Exploring the role of Black women in the Regency

UMass professor showcased at webinar from Jane Austen & Co. at the University of North Carolina

Naomi Baker, Raider Times staff

Beginning March 25, Jane Austen & Co. at the University of North Carolina has put on a series of virtual Zoom events detailing the lives of Black women in the regency era and their portrayal in the media of the time. “Race & The Regency” has hosted various speakers discussing topics spanning from the modern “Bridgerton” to classic “Pride & Prejudice.” The Raider Times recently attended one of their free Zoom virtual events, headed by speaker Gretchen Gerzina.

Gerzina, a professor at UMass Amherst, an expert in the field of Black Victorian English History, and the author of nine books on the topic, spoke to the audience about the disconnect between the true Black women of the era and their representation in the literature of the era. In order to properly convey this detachment from reality, Gerzina employed the use of storytelling to both explain the ordinariness of Victorian Black women and the ridiculousness of their image in the public eye. As Gerzina said, “For every so-called Ethiopian singer there may have been an actual Black wife or girl”.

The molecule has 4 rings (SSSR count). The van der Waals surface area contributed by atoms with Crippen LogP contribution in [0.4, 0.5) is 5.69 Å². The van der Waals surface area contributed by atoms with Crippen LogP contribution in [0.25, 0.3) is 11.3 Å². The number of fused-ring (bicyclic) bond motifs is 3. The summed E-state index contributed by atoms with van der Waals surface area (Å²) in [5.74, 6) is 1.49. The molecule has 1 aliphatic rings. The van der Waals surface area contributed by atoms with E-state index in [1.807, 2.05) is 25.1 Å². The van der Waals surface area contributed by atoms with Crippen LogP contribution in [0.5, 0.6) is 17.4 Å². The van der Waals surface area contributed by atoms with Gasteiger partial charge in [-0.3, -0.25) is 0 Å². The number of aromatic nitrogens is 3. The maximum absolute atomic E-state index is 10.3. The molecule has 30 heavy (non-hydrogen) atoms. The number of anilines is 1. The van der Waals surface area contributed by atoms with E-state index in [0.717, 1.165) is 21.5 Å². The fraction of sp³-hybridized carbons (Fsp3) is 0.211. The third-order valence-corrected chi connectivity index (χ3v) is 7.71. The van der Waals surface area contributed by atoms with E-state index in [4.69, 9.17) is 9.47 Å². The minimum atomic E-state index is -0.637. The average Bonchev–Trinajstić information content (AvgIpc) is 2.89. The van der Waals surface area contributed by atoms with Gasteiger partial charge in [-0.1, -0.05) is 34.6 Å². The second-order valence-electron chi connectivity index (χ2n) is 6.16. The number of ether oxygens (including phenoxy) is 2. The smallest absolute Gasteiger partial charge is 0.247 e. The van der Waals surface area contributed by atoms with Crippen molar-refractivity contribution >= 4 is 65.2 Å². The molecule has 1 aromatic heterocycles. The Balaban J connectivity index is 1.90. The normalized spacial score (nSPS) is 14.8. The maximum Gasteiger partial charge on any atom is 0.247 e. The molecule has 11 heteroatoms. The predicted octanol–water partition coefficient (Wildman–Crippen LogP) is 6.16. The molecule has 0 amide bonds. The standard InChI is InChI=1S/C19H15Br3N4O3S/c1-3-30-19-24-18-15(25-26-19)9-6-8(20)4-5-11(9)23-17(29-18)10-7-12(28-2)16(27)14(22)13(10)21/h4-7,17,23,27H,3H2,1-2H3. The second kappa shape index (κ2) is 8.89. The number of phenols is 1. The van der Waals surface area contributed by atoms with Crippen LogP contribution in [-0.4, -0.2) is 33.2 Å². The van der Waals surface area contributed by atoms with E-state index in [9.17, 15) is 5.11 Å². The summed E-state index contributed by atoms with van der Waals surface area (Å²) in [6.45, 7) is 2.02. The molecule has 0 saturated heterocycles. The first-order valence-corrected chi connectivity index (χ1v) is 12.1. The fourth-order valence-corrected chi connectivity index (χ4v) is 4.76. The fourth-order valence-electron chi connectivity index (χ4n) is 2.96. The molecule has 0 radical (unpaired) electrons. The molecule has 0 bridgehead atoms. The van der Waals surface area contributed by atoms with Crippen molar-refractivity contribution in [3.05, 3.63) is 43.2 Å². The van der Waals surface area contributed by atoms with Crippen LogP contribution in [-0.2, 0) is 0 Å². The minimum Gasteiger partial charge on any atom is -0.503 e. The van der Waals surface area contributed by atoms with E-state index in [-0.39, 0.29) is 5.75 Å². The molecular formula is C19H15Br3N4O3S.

In addition to this, Gerzina also shed light on how common it was to see Black women in the Victorian age, despite the popular (incorrect) opinion that they did not exist or were few in number. Overall, Gerzina offered a unique perspective on the Victorian experience, a perspective that is all too often ignored during traditional history class. 

While the series “Race & the Regency” is sadly coming to a close soon, previous events have been recorded.  If you are interested in attending a future virtual event or don’t have time but still want to view the talks, check out https://www.janeaustenandco.org/home-eventsapp to find events and watch recordings of previous ones. 

In addition to this, for all the Jane Austen super fans reading, Jane Austen & Co is once again putting together the Jane Austen summer program. While the program has already sold out there is always next year!

–May 14, 2021–